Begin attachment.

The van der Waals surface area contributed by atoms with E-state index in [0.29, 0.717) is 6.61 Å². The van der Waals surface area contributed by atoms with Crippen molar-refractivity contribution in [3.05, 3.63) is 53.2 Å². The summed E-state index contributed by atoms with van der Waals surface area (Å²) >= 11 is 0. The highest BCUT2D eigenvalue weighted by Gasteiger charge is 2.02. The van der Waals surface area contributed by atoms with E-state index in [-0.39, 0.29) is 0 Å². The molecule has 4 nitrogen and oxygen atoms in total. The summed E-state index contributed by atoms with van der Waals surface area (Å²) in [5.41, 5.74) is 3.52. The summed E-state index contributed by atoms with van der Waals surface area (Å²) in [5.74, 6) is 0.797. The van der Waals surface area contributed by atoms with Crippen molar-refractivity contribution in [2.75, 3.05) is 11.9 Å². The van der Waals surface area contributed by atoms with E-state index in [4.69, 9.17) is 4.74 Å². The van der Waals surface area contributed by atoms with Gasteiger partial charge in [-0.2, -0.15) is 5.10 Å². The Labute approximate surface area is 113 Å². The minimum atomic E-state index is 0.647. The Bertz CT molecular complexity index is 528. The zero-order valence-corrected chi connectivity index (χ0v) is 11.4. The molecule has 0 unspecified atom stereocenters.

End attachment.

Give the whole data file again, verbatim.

The van der Waals surface area contributed by atoms with E-state index in [0.29, 0.717) is 6.61 Å². The van der Waals surface area contributed by atoms with Crippen molar-refractivity contribution in [3.05, 3.63) is 53.2 Å². The summed E-state index contributed by atoms with van der Waals surface area (Å²) >= 11 is 0. The highest BCUT2D eigenvalue weighted by Gasteiger charge is 2.02. The van der Waals surface area contributed by atoms with E-state index in [-0.39, 0.29) is 0 Å². The molecule has 4 nitrogen and oxygen atoms in total. The summed E-state index contributed by atoms with van der Waals surface area (Å²) in [5.41, 5.74) is 3.52. The summed E-state index contributed by atoms with van der Waals surface area (Å²) in [5.74, 6) is 0.797. The van der Waals surface area contributed by atoms with Crippen molar-refractivity contribution in [2.75, 3.05) is 11.9 Å². The van der Waals surface area contributed by atoms with E-state index in [4.69, 9.17) is 4.74 Å². The van der Waals surface area contributed by atoms with Gasteiger partial charge in [-0.2, -0.15) is 5.10 Å². The Labute approximate surface area is 113 Å². The minimum atomic E-state index is 0.647. The Bertz CT molecular complexity index is 528. The zero-order valence-corrected chi connectivity index (χ0v) is 11.4. The molecule has 0 unspecified atom stereocenters.